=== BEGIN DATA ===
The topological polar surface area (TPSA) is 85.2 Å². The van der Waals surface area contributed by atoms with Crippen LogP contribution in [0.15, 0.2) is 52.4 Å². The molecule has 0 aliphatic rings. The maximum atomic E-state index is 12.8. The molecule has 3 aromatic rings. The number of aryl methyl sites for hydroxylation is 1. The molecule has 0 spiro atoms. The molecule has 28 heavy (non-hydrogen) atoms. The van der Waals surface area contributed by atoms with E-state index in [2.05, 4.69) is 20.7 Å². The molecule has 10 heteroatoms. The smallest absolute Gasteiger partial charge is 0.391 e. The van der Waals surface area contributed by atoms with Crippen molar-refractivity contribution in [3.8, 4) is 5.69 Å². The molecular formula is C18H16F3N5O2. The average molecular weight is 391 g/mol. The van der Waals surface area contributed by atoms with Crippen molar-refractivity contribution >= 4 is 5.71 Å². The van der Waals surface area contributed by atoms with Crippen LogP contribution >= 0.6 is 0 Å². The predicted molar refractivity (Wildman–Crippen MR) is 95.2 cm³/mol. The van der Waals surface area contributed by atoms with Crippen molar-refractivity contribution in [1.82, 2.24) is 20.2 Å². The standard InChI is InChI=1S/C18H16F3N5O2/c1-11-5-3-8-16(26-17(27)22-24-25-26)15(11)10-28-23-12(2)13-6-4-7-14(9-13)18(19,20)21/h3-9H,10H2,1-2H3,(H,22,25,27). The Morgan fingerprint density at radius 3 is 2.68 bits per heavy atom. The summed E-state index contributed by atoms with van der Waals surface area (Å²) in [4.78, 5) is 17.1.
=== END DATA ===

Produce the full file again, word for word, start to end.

The topological polar surface area (TPSA) is 85.2 Å². The van der Waals surface area contributed by atoms with Crippen LogP contribution in [0.15, 0.2) is 52.4 Å². The molecule has 0 aliphatic rings. The maximum atomic E-state index is 12.8. The molecule has 3 aromatic rings. The number of aryl methyl sites for hydroxylation is 1. The molecule has 0 spiro atoms. The molecule has 28 heavy (non-hydrogen) atoms. The van der Waals surface area contributed by atoms with E-state index in [2.05, 4.69) is 20.7 Å². The molecule has 10 heteroatoms. The smallest absolute Gasteiger partial charge is 0.391 e. The van der Waals surface area contributed by atoms with Crippen molar-refractivity contribution in [3.8, 4) is 5.69 Å². The molecular formula is C18H16F3N5O2. The average molecular weight is 391 g/mol. The van der Waals surface area contributed by atoms with Crippen molar-refractivity contribution >= 4 is 5.71 Å². The van der Waals surface area contributed by atoms with Crippen LogP contribution >= 0.6 is 0 Å². The predicted molar refractivity (Wildman–Crippen MR) is 95.2 cm³/mol. The van der Waals surface area contributed by atoms with Crippen molar-refractivity contribution in [1.82, 2.24) is 20.2 Å². The standard InChI is InChI=1S/C18H16F3N5O2/c1-11-5-3-8-16(26-17(27)22-24-25-26)15(11)10-28-23-12(2)13-6-4-7-14(9-13)18(19,20)21/h3-9H,10H2,1-2H3,(H,22,25,27). The Morgan fingerprint density at radius 3 is 2.68 bits per heavy atom. The summed E-state index contributed by atoms with van der Waals surface area (Å²) in [4.78, 5) is 17.1.